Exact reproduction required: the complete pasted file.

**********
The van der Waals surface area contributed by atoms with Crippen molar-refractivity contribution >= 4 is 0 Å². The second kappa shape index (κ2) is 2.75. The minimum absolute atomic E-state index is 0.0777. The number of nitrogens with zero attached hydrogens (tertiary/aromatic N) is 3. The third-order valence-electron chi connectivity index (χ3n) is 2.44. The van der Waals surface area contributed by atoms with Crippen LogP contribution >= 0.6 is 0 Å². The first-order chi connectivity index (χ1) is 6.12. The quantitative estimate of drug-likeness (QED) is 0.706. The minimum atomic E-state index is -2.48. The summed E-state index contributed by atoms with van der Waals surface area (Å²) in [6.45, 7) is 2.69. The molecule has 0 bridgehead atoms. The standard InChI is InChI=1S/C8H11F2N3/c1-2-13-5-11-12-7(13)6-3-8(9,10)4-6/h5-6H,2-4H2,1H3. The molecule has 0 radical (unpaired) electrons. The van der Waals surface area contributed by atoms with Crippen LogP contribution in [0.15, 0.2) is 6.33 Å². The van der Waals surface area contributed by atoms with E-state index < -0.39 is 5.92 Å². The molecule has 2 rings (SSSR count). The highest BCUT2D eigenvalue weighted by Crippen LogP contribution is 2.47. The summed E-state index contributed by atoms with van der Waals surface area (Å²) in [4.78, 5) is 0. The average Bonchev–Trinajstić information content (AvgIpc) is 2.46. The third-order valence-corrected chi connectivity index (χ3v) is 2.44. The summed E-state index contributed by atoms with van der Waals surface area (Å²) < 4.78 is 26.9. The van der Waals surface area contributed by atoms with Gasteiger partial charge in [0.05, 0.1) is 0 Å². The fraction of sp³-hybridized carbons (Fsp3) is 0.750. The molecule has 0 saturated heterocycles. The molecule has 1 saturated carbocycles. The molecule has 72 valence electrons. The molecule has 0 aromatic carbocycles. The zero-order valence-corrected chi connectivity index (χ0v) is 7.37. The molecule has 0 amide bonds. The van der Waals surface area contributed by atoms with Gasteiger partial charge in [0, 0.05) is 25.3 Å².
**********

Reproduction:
The van der Waals surface area contributed by atoms with Crippen molar-refractivity contribution >= 4 is 0 Å². The second kappa shape index (κ2) is 2.75. The minimum absolute atomic E-state index is 0.0777. The number of nitrogens with zero attached hydrogens (tertiary/aromatic N) is 3. The third-order valence-electron chi connectivity index (χ3n) is 2.44. The van der Waals surface area contributed by atoms with Crippen LogP contribution >= 0.6 is 0 Å². The first-order chi connectivity index (χ1) is 6.12. The quantitative estimate of drug-likeness (QED) is 0.706. The minimum atomic E-state index is -2.48. The summed E-state index contributed by atoms with van der Waals surface area (Å²) in [6.45, 7) is 2.69. The molecule has 0 bridgehead atoms. The standard InChI is InChI=1S/C8H11F2N3/c1-2-13-5-11-12-7(13)6-3-8(9,10)4-6/h5-6H,2-4H2,1H3. The molecule has 0 radical (unpaired) electrons. The van der Waals surface area contributed by atoms with Crippen LogP contribution in [0.15, 0.2) is 6.33 Å². The van der Waals surface area contributed by atoms with E-state index < -0.39 is 5.92 Å². The molecule has 2 rings (SSSR count). The highest BCUT2D eigenvalue weighted by Crippen LogP contribution is 2.47. The summed E-state index contributed by atoms with van der Waals surface area (Å²) in [4.78, 5) is 0. The average Bonchev–Trinajstić information content (AvgIpc) is 2.46. The third-order valence-corrected chi connectivity index (χ3v) is 2.44. The summed E-state index contributed by atoms with van der Waals surface area (Å²) < 4.78 is 26.9. The van der Waals surface area contributed by atoms with Gasteiger partial charge in [0.05, 0.1) is 0 Å². The fraction of sp³-hybridized carbons (Fsp3) is 0.750. The molecule has 0 saturated heterocycles. The molecule has 1 saturated carbocycles. The molecule has 72 valence electrons. The molecule has 0 aromatic carbocycles. The zero-order valence-corrected chi connectivity index (χ0v) is 7.37. The molecule has 0 amide bonds. The van der Waals surface area contributed by atoms with Gasteiger partial charge in [0, 0.05) is 25.3 Å².